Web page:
[arin-ppml] Draft Policy ARIN-2021-6: Remove Circuit Requirement

Owen DeLong owen at delong.com
Wed Sep 22 05:42:21 EDT 2021

> On Sep 21, 2021, at 12:25 , Isaiah Olson <isaiah at olson-network.com> wrote:
> I am opposed to this proposal and would in fact like to see a policy proposal that strengthens the requirement to provide actual network services in order to receive additional address space. I agree that the current policy is unclear and possibly causing confusion for ARIN staff processing transfers when leasing is involved, and that updating it to prevent abuse of resources without affecting operational networks is a complex task. Despite the difficulty, I hope the community can converge on a proposal to that end. Questions of fig leaves and fraudulent intent are best left to the courts to interpret, but there cannot be accountability for fraud without clear policy.
> In relation to this particular proposal, I would ask the community to consider the consequences of implementation. Some have suggested that the current policy can be evaded with simple "fig leaves" to present the illusion of the provision of network services. I am not so sure. Under the current policy, I would certainly not be comfortable requesting an additional /23 or /22 from the waiting list for "VPN Services" and proceeding to lease that space out to be announced elsewhere while maintaining a VPN link for appearances. If this policy were to be adopted, there would be absolutely nothing fraudulent about requesting a /22 for the purposes of leasing it to be announced on completely unrelated networks. Given the dozens of emails that I have received in the last several months offering to buy or lease my current IPv4 block, I am confident that I could immediately find lessees and be ready to request additional space from ARIN as soon as the six month waiting period has expired. Further, as it has been recently pointed out, this economies of scale only get better as you obtain more and more space, as my fees would cap out quickly at $2000/year in around two years which is easily subsidized with the leasing revenue from 4,096+ addresses. I am uncomfortable with the idea that anyone with the time to set up a corporation whose business model is "holding IPv4 resources and leasing them out" could effectively loot the waiting list for thousands of addresses in a couple short years. Given the current price explosion in the IPv4 transfer market, I feel that this risk posed by this proposal to the integrity of the waiting list is very tangible. Additionally, basic economics of supply and demand show that opening up the transfer market for speculation and investment without requiring even the appearance of an operational network has the potential to cause prices to skyrocket to even more absurd levels.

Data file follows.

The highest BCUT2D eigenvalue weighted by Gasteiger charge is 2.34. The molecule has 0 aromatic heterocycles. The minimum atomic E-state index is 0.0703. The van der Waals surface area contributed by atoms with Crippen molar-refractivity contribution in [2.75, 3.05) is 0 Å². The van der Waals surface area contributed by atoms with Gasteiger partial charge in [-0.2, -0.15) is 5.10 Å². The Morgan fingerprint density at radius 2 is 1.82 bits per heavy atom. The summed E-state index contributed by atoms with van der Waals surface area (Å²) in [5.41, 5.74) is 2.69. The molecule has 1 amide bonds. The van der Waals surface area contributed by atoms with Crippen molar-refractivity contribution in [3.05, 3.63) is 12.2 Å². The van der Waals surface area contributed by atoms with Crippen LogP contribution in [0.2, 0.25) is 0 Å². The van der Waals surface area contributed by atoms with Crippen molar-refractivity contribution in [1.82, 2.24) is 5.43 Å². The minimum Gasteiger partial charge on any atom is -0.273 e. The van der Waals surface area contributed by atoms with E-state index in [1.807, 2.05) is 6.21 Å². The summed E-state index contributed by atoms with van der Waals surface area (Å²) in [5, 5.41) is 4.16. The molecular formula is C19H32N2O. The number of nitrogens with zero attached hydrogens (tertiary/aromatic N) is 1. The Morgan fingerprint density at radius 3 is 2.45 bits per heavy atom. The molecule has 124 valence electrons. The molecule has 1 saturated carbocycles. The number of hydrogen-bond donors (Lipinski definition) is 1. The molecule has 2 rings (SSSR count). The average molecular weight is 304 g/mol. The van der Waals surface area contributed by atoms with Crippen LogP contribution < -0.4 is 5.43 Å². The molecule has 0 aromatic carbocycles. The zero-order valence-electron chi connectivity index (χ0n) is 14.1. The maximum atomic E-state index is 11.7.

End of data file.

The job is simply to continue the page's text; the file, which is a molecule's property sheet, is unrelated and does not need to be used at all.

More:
There’s nothing fraudulent about it today…

Many providers allow their clients to announce their more specifics through second providers even if they do maintain a connection to the customer in question.

Many providers allow customers willing to put enough dollars into the process to effectively lease the addresses for use with another provider to avoid renumbering when they switch.

These types of transactions have been going on for decades without anyone complaining about them.

Admittedly, the way in which certain IPv4 leasing companies are going about it is a somewhat pathological extreme of these forms of leasing, but it will be very hard to design a policy which prohibits that extreme without also impacting these other mechanisms generally perceived as “legitimate”.

I’ve given it significant thought. I know others have given it significant thought as well. Unfortunately, there is a limit to the details I can disclose about that thought process as it is subject to the NDA I signed during my tenure on a certain policy-oriented body in the ARIN region. In my thinking on this process, I have been unable to come up with language that would specifically preclude the activities you want to preclude without damaging other “legitimate” activities you probably don’t want to prevent.

As such, I put this idea i the “too hard to be useful” bucket some yard back and accept the reality that we are unlikely to meaningfully prevent leasing even if we are able to continue to look askance at it as a grey area.

> Lastly, I also agree with others that the actual proposed policy language is flawed, "users of the network" is incredibly vague and it's unclear whether "network" refers to the Internet shared resource as a whole (global DFZ) or any network.

I would expect any network, as ARIN number resources have always been available to be used on any network and not just the so-called global DFZ.


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